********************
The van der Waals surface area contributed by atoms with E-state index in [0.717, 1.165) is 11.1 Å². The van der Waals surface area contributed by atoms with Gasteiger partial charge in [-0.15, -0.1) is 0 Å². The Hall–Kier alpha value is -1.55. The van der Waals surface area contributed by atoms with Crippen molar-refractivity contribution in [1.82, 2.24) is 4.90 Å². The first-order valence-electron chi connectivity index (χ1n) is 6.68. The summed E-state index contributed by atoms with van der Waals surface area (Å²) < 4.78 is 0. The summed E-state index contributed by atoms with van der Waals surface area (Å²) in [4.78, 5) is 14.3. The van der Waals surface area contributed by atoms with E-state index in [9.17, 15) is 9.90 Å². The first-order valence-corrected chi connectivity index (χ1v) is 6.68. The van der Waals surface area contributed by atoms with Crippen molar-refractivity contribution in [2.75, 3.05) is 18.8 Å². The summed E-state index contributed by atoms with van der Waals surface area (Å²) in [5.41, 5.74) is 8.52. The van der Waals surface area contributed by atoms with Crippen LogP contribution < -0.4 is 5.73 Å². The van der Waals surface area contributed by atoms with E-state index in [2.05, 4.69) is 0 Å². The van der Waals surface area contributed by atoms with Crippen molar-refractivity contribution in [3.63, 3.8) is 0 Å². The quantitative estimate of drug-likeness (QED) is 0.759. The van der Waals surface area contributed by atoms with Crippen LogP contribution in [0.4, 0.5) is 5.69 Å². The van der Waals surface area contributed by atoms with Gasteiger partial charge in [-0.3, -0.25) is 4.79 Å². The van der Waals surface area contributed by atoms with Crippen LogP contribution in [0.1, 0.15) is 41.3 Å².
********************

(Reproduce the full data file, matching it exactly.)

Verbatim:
The van der Waals surface area contributed by atoms with E-state index in [0.717, 1.165) is 11.1 Å². The van der Waals surface area contributed by atoms with Gasteiger partial charge in [-0.15, -0.1) is 0 Å². The Hall–Kier alpha value is -1.55. The van der Waals surface area contributed by atoms with Crippen molar-refractivity contribution in [1.82, 2.24) is 4.90 Å². The first-order valence-electron chi connectivity index (χ1n) is 6.68. The summed E-state index contributed by atoms with van der Waals surface area (Å²) < 4.78 is 0. The summed E-state index contributed by atoms with van der Waals surface area (Å²) in [4.78, 5) is 14.3. The van der Waals surface area contributed by atoms with E-state index in [9.17, 15) is 9.90 Å². The first-order valence-corrected chi connectivity index (χ1v) is 6.68. The van der Waals surface area contributed by atoms with Crippen molar-refractivity contribution in [2.75, 3.05) is 18.8 Å². The summed E-state index contributed by atoms with van der Waals surface area (Å²) in [5.41, 5.74) is 8.52. The van der Waals surface area contributed by atoms with Crippen LogP contribution < -0.4 is 5.73 Å². The van der Waals surface area contributed by atoms with E-state index in [2.05, 4.69) is 0 Å². The van der Waals surface area contributed by atoms with Crippen molar-refractivity contribution in [3.63, 3.8) is 0 Å². The quantitative estimate of drug-likeness (QED) is 0.759. The van der Waals surface area contributed by atoms with Crippen LogP contribution in [0.4, 0.5) is 5.69 Å². The van der Waals surface area contributed by atoms with Gasteiger partial charge in [-0.3, -0.25) is 4.79 Å². The van der Waals surface area contributed by atoms with Crippen LogP contribution in [0.1, 0.15) is 41.3 Å².